A YOUNG mum carried on claiming benefits in a £28,000 scam after her partner, who had a job, moved in, a court heard.
Katie Hyatt’s partner was working at Asda and surveillance carried out by the Department for Work and Pensions observed him leaving the family home and taking a child to school.
The defendant was dishonest for more than three years, but her claim had not been fraudulent from the outset, Burnley Crown Court was told.
Hyatt (23) was overpaid £28,112, but would have been entitled to working tax credits and so the total loss to the public purse was £16,337.
The defendant, of Peart Street, Burnley, admitted three counts of falling to promptly notify a change of circumstances.
She was given a two-year community order with supervision by a judge, who said although the fraud went on for a significant period of time, it was not professionally planned.
Hyatt had no previous convictions.
Mr Frank Nance (prosecuting for the DWP) said the defendant claimed income support from August 2005, on the basis she was a single parent. From at least April 2007 she had been living with her partner, who had a job, but she did not tell the authorities.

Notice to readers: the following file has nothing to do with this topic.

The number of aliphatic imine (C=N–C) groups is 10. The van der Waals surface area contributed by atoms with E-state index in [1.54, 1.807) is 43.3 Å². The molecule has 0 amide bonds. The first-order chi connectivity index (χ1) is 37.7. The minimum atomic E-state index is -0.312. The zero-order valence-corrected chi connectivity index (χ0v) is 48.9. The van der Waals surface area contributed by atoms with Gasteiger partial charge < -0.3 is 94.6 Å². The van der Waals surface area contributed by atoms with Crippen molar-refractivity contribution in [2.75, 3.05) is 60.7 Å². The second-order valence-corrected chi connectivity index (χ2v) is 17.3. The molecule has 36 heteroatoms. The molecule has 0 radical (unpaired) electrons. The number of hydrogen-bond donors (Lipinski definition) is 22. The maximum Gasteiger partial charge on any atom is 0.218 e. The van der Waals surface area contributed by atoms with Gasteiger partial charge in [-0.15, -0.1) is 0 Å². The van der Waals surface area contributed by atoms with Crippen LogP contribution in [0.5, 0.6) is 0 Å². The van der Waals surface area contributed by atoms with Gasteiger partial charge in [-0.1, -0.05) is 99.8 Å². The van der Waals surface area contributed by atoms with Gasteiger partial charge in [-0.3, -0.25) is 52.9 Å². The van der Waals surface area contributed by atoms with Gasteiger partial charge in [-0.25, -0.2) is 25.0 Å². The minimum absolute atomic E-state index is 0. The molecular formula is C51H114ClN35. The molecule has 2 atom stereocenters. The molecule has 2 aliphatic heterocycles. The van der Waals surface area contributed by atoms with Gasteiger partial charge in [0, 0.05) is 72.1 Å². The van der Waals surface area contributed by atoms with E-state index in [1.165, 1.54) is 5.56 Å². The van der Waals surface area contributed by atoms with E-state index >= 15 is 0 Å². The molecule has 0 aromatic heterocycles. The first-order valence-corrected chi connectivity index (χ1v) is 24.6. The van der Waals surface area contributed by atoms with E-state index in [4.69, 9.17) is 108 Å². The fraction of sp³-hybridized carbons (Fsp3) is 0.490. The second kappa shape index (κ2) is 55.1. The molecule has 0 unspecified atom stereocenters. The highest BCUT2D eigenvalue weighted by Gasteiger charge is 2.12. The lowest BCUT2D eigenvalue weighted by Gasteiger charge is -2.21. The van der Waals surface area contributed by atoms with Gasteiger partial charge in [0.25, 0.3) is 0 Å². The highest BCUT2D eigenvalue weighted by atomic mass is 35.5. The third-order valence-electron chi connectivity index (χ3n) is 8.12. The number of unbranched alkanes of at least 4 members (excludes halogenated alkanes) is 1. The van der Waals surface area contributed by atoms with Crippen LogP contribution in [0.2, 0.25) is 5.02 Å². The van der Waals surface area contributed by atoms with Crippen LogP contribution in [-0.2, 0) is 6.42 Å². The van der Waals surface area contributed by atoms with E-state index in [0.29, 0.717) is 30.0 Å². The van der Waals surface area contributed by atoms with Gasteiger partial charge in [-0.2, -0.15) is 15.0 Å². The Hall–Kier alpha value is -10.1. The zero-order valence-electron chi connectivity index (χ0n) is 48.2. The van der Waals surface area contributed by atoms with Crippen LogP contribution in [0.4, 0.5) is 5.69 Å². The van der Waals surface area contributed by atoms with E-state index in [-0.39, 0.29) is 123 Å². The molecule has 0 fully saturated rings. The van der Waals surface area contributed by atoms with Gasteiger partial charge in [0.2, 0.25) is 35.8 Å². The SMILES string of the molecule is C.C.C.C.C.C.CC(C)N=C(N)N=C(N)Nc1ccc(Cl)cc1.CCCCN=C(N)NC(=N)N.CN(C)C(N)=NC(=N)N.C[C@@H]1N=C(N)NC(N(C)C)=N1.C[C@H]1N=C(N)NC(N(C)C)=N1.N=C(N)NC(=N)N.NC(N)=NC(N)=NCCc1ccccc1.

Hyatt received £11,907 in income support, £13,513 in housing benefit and £2,691 in council tax benefits, but she would have been entitled to £11,775 in tax credits if she had been honest.
Mr Nance said Hyatt’s partner’s bosses had the defendant’s address as an emergency contact address, her partner’s wages were paid into Hyatt’s bank account and the partner made loan applications, giving that address. The defendant was interviewed, but did not own up.
Mr Mark Stuart (defending) said she was paying back the housing benefit at £40 a month. The defendant, who was pregnant, was in a terrible financial position and would undoubtedly benefit from supervision.
The couple had been taking out loans, could not repay them and had been living a “rob Peter to pay Paul existence.”
Sentencing, Recorder Charles Garside QC, told the defendant she could have been going to prison, but her family needed her, she had pleaded guilty and was of previous good character.
The judge added: “I take the view that your appearance in this court is going to be a punishment for someone like you.”